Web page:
3. Tip the potatoes into a ricer and rice the potatoes over a bowl containing the cold butter. Push the buttery riced potatoes through a fine-meshed drum sieve for a silky, light texture. You can prepare the purée in advance up to this stage and store it in the fridge. To serve, reheat it gently in a pan, while gradually whisking in a little warm milk.


Coq au vin Nostalgia

Also on the menu for the evening, the infamous coq au vin. Someday I'll actually eat at Bistro Jeanty and try this dish for real. I had hoped to try it at Jeanty at Jack's (different location and website, same slightly disturbing accordion music) but was non-plussed to see Amanda Gold's review in the Chronicle which details a slide in quality. Guess I'll have to head up to Yountville.

Coq au vin, or braised chicken in red wine sauce -- whatever you want to call it-- is a nostalgia dish for just about anyone who's had it. Just even the faintest whiff of it always seems to call up memories and food stories. I love to make it-- I consider it one of the tastier things in my limited repertoire. It's also a reminder of why I'll never be a chef or have a restaurant: I just can't cook for people I don't like.

Many moons ago, I dated a guy, an architect. Nice man. Extremely talented at what he does. We'd been going out for a few months, and I was trying not to notice the signs of Relationship Creeping, that gradual process in which you observe that there are now a few of his shirts hanging in your closet, and later that a toothbrush has taken up residence in your bathroom. The alarm clock has now been set to the time he prefers to get up, and the cats no longer scatter when he opens the door. But you think, okay. I'm okay with it.

He was in the habit of taking me out to eat often, and I was okay with that too. It was a nice side benefit, but consequently, for those few months, I didn't really cook much at all. For Valentine's Day, however, I did the "slave all day over a hot stove" to make what I thought was a very elegant meal centered on coq au vin.

Served it up. As I was clearing the plates, I asked what he thought.

"I suppose it was alright."

Excuse me? There was a swift running dialogue that shot through my head at the blazing speed of light. Is he kidding? This food was fantastic. And even if it wasn't, as a freaking guest in my house--who's not, in point of fact, paying rent-- he's obligated to at least come up with a little more than minor enthusiasm. "Alright" in my book is so close to an insult, you might as well have just called it crap. What if this is how he's going to be now that we've Relationship Crept to "all his dry cleaning hanging in my closet"? I can't cook for someone who's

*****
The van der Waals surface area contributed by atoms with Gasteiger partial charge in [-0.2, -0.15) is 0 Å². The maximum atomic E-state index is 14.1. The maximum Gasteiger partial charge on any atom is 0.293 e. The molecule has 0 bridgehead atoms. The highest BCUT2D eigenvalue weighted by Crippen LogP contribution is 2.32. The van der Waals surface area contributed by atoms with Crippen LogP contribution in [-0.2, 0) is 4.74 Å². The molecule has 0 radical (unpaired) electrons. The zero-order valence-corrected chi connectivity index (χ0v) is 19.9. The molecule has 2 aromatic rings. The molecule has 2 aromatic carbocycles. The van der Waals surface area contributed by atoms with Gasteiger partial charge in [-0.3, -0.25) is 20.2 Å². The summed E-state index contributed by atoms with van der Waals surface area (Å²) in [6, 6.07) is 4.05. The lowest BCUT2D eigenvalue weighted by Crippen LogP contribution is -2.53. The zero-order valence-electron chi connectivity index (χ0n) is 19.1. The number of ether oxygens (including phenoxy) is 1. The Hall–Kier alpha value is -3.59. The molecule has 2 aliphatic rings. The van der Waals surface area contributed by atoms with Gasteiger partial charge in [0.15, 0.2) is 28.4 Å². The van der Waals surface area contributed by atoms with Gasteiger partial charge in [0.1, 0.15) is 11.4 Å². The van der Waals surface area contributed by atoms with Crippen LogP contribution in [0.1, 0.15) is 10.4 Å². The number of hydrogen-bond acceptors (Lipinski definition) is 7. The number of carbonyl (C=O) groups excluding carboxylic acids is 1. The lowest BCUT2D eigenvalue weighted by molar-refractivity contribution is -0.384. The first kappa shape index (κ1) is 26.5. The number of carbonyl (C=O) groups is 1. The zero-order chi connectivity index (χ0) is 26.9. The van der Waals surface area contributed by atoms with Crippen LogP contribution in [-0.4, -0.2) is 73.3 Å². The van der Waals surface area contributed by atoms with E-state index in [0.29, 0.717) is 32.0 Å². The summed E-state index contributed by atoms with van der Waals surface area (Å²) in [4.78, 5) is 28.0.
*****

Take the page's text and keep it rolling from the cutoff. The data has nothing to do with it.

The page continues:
lukewarm about my food. In fact, I can't live with someone for whom my cooking is just "alright." In fact, I don't think I want him staying for coffee. In fact, I think I want you to take your dry-cleaning and your toothbrush and get out. Now.

All that in the two heartbeats it took to lift the plate off the table. The relationship had died on the vine and I could tell by the way he stood up from the table that hadn't a clue that it was over.

Overreaction? Insanity? Hysteria? Probably. I broke up with him -- he was quite confused about it all. "What do you mean?"

I explained, and I'm sure it sounded insanely trivial to him (although obviously, I'm still sore about the whole thing to this day).

"But it was a joke," he said plaintively--and a little weakly, I thought. "I was joking. You're too sensitive."

"Yeah. Um.... yeah," a wrinkle of the nose, "It's just not going to work out."

Months later I heard through a mutual friend that he continued to be seriously confused over what had happened. In the logical part of my brain I think, surely there were other things that were at the root of the breakup-- it couldn't JUST have been about the coq au vin incident. But then I replay the thing in my mind, and I think, "Nope, it was all about the food."

Heading Abroad

If I seem a little distracted these days, chalk it up to vacation brain. In just a mere week, my Omnivore (who does like my cooking) and I will be joyously skipping (and hopefully not wading) through Piazza San Marco in Venice.

Of course, reams of research has been necessary to locate, My Omnivore took one look at my obsessive-compulsive tagging of ristorantes, enotecas, osterias, trattorias, salumerias, gelaterias, pasticcerias and mercatos for each city we'll be in and said, "Sweetie, we're only there for three weeks." In fact if we stayed for a year we still probably wouldn't be able to hit everything I want to get to. But we're going to try, by God.

We go to Venice, then Florence, drive to Montalcino for the Sagra del Tordo and then to Siena, finishing up in Rome. Along the way if we happen upon a nice macelleria in Panzano, say, or a truffle-eria (I just made that word up) we might just be forced to eat more. Stay tuned!